do you make sure your pts - page 9
by juzme 9,179 Views | 124 Comments
Hello fellow nurses;-) my DH and I went to visit his mother in the hosp today...this was her 2nd day, dx dehydration. she is pleasant late 80s with pretty severe dementia. Very nice hospital, quiet,,,no one rushing... Read More
- 2Dec 9, '11 by Esme12 Senior ModeratorRight on the nose Leslie. I didn't call any bedside care giver amoral. I said it was the FACILITIES that lack the morals to ensure care can be carried out effectively. FACILITIES....THE BUILDING...THE ADMINISTRATION. and before anyone comments I have been amongst the "insider group" of upper management and in my personal experience they do lack the morality to care about the patient.....it's all about the bottom line...MONEY.
I made a personal choice, stopped complaining and made sure my patients were cared for....even if it meant no break or lunch. I have been accused of being too unsocial and not a team player because I am always in my patients rooms. As a supervisor and manager I have never passed by a patients room with a light on and I roll up my sleeves with the CNA and get as many patients done as we can when I can....if that's 3 am then it's 3 am. Patients deserve descend treatment that's all.......when did patient care become only an CNA responsibility and the last priority of the day. I know patients are sick, I know it's busy....but if that was my loved one what would my expectation be for them is how I care for my patients.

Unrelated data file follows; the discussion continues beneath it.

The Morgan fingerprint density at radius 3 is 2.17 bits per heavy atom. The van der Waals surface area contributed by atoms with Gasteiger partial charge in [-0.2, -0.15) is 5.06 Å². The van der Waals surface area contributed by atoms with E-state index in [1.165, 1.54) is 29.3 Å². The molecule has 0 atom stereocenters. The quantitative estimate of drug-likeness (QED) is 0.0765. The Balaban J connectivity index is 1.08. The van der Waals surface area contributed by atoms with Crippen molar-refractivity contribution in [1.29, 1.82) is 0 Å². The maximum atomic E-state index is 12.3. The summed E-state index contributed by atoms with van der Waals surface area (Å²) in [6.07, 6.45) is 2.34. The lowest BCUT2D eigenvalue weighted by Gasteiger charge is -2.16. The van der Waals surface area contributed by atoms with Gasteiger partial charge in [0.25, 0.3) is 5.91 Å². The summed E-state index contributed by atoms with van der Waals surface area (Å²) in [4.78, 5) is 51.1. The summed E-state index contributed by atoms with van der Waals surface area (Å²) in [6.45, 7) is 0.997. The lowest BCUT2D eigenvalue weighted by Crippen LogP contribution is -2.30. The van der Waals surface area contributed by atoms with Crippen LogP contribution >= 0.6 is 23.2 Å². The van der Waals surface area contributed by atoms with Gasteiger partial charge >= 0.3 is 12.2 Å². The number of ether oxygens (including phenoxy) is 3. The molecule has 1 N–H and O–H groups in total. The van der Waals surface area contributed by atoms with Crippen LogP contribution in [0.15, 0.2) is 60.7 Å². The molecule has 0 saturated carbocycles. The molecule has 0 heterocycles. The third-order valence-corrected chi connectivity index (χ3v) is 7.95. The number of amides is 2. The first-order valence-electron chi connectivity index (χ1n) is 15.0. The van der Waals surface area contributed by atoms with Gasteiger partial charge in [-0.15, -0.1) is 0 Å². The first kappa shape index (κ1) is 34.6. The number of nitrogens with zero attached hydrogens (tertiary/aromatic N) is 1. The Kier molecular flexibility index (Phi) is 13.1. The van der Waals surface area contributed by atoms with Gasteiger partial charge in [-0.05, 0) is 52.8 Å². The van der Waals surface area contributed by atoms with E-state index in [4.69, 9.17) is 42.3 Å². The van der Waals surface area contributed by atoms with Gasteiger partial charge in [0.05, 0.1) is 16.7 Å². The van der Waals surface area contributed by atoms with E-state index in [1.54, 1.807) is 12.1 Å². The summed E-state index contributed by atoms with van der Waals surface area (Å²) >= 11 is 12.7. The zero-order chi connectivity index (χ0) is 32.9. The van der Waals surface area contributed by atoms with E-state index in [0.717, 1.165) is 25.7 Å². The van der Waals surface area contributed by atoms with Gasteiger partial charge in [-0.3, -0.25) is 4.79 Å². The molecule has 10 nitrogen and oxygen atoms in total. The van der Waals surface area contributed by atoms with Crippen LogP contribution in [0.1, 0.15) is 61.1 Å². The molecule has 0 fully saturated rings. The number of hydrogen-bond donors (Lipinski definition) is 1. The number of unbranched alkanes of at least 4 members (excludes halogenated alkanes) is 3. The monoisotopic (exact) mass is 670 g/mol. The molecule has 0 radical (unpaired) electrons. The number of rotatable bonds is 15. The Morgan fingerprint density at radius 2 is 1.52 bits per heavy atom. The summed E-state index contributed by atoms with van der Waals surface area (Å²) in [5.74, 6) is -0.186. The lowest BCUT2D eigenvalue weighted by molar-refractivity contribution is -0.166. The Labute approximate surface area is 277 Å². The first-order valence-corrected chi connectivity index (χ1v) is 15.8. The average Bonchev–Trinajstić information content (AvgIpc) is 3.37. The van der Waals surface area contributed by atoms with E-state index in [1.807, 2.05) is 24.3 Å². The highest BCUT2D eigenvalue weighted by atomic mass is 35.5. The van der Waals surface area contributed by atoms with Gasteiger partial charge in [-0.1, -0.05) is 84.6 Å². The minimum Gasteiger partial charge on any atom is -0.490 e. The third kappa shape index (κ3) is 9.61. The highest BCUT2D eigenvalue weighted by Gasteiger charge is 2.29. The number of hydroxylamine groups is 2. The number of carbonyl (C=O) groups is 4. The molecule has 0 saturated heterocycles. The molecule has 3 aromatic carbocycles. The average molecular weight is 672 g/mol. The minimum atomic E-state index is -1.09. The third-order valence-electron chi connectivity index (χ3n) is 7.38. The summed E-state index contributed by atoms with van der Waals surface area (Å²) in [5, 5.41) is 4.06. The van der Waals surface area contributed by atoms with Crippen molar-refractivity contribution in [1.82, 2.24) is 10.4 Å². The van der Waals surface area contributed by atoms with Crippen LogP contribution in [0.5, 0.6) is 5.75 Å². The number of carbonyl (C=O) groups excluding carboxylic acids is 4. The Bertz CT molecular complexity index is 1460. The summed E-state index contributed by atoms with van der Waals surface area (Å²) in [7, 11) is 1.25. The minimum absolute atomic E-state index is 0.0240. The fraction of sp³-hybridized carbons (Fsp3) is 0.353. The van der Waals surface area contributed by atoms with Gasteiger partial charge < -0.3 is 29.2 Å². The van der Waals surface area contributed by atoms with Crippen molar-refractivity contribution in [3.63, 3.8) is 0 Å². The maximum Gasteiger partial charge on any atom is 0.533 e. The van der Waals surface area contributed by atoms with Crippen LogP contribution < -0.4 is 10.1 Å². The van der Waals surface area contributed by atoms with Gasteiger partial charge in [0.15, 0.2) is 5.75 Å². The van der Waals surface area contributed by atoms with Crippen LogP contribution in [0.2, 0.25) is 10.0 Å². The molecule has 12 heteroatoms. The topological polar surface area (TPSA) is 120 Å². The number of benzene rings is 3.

I'm a relic I know.....but a proud one!!!!